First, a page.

params={'api_key': TMDB_KEY})
tmdb_details = pd.DataFrame.from_records(tmdb_details)

If you want to index by TMDB ID, you can use tmdb_details.set_index('id').

Progress Bar

If you want a progress bar, you can import TDQM:

from import tqdm

And then use it in your loop:

tmdb_details = []
for mid in tqdm(tmdb_ids):
    res = requests.get(f'{mid}',
                        params={'api_key': TMDB_KEY})

The Movie Details endpoint documentation describes the fields that you will find in these objects. TMDB also has several other endpoints you can query to obtain information about actors, directors, TV show episodes, etc. You may need to query more than just the movie details for your research questions! Browse their documentation to see more. All of the read-only movie data endpoints are called in the same way, they just change the URL (and possibly the parameters) that you need to query with requests.

Data Scripts#

For this assignment, you need to create one (or more) Python scripts (see Week 14) that process the data and retrieve the TMDB data that you need. They should write the results of the data out to CSV or Parquet files, so the notebooks answering your questions can read pre-integrated data.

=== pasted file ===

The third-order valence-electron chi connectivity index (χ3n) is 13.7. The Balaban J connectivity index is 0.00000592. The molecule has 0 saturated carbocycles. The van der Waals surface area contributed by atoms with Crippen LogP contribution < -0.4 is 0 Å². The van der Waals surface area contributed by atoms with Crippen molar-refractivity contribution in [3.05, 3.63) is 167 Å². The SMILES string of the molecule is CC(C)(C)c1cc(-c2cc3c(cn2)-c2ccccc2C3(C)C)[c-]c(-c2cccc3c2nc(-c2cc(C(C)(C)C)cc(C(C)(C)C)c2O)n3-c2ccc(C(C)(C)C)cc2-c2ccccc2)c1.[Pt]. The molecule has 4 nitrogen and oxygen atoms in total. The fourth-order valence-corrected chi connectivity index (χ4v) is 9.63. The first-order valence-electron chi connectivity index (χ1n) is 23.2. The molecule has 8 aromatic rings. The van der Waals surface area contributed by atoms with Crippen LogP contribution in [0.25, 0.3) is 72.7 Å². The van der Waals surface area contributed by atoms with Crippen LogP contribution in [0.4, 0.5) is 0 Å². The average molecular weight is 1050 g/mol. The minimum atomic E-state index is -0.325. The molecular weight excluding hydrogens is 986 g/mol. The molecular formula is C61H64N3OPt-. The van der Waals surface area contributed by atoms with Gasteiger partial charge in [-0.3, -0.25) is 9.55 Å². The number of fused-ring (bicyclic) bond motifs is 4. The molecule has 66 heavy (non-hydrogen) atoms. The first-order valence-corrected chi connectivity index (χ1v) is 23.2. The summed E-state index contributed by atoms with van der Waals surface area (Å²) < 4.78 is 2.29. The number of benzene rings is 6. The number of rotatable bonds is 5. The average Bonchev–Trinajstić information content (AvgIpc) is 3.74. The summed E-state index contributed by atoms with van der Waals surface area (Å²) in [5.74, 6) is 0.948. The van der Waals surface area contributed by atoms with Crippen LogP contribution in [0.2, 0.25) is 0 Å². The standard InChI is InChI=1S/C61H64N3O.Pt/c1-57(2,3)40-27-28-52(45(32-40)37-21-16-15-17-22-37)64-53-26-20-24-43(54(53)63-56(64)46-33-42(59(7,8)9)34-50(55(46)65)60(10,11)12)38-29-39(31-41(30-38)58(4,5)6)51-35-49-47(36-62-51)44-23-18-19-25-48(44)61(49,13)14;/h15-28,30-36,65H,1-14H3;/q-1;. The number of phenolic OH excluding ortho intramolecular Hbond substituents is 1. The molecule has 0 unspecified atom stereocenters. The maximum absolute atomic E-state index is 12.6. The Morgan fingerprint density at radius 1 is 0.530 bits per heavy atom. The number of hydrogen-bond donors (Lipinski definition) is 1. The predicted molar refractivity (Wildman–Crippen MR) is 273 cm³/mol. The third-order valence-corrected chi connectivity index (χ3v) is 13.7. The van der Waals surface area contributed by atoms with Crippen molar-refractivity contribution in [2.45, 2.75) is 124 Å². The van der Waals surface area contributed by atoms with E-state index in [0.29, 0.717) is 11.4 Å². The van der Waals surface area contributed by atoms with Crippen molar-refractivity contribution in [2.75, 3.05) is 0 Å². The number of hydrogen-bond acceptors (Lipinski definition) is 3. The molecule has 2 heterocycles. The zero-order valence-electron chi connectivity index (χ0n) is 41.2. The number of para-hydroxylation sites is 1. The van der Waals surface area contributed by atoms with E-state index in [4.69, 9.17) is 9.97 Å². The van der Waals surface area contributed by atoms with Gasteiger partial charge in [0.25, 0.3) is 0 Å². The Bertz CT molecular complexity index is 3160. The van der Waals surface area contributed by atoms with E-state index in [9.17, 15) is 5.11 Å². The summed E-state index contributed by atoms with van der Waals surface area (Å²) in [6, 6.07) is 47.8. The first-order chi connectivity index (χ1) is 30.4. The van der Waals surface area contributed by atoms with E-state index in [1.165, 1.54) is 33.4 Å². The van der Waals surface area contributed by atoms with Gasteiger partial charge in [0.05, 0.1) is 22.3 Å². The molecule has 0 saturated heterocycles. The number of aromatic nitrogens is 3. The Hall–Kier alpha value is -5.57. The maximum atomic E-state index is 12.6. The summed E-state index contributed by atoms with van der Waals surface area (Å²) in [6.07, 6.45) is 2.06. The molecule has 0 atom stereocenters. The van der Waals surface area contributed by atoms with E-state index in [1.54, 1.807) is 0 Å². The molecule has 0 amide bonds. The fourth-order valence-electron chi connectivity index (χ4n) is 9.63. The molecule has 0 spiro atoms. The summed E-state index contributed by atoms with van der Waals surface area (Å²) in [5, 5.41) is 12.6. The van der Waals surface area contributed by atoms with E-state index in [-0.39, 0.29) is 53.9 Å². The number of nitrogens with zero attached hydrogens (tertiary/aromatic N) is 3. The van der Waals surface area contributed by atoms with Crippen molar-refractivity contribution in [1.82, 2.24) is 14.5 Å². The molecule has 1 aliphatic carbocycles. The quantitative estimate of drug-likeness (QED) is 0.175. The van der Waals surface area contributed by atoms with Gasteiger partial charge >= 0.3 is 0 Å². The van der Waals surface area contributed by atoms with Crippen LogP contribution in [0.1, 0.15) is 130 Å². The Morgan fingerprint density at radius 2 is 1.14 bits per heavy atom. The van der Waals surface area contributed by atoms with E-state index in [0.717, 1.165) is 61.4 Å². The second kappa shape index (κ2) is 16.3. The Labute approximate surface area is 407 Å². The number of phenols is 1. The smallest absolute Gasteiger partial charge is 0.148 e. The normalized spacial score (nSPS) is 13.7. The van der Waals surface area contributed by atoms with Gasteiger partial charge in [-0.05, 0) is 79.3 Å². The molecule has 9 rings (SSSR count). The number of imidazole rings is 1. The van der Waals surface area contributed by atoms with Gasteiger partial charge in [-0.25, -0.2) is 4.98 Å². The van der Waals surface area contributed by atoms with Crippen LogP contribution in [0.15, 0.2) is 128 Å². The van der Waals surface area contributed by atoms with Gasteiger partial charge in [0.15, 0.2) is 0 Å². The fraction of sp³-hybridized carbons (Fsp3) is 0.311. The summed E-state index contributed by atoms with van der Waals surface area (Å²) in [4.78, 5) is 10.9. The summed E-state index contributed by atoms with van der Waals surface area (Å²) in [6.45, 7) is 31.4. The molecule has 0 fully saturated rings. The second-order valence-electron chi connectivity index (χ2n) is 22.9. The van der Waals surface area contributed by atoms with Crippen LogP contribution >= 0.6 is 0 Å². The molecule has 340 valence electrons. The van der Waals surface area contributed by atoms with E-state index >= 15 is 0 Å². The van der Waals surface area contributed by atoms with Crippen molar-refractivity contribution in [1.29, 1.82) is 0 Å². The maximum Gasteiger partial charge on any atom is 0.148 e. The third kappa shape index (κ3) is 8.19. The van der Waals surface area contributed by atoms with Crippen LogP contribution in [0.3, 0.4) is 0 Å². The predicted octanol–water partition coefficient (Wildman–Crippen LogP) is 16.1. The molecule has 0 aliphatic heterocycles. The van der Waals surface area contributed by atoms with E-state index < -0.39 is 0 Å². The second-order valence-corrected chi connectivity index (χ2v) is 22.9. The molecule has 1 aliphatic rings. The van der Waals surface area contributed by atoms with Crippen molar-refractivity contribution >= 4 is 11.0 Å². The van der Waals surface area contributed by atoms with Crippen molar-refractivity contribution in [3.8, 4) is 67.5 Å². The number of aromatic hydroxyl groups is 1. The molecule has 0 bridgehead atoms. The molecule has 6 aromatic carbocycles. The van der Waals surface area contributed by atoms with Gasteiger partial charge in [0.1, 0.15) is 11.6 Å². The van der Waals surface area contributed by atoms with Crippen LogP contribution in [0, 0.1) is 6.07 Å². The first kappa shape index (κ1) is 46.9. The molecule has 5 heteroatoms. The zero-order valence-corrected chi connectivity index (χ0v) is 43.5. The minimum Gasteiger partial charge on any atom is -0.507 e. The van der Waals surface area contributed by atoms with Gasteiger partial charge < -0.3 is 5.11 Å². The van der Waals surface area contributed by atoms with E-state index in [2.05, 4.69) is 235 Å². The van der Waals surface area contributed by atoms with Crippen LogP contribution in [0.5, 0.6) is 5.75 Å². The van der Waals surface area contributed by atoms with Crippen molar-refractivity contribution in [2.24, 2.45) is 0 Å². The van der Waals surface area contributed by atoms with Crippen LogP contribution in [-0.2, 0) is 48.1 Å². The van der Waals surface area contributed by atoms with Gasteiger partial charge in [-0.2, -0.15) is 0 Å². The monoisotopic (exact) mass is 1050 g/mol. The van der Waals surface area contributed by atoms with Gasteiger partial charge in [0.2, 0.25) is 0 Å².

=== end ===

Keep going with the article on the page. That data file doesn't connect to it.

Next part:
I do not recommend that you fetch the TMDB data for all the movies, at least when you are first testing. Pick movies somehow, such as a random sample, or prioritizing more popular movies. Test your code with small numbers of movies (e.g 100), before running a run on the entire data set you are going to use.

Saving Memory#

If you want to reduce the memory consumption of processing the rating data, you can use dtype:

ratings = pd.read_csv('ml-25m/ratings.csv', dtype={
    'movieId': 'i4',
    'userId': 'i4',
    'rating': 'f4',
    'timestamp': 'i4'

Research Questions#

For this assignment, you need to specify and answer two concrete research questions of your own choosing from the available data. They can be any kind of analysis we have studied, including:

  • Correlations

  • Inference with regression models

  • Predicting continuous or categorical outcomes

At least one question must involve using the MovieLens and TMDB data together.

I encourage you to be modest in the scope you target for your research questions — simple, well-executed questions with good insights are better than complex questions that are poorly executed. For questions with outcome variables, you need to include include at least two potential predictors for its outcome variable (e.g. trying two predictors in a regression, or a correlation analysis that compares the outcome with at least two different variables). Particularly interesting and well-defined questions with a single predictor are acceptable — if in doubt, raise your question by Piazza or in office hours to get feedback on its scope. Grading will be based primarily on the quality of the execution and presentation of the question, not on scope, so slightly under-scoped but well-executed questions will receive nearly full points.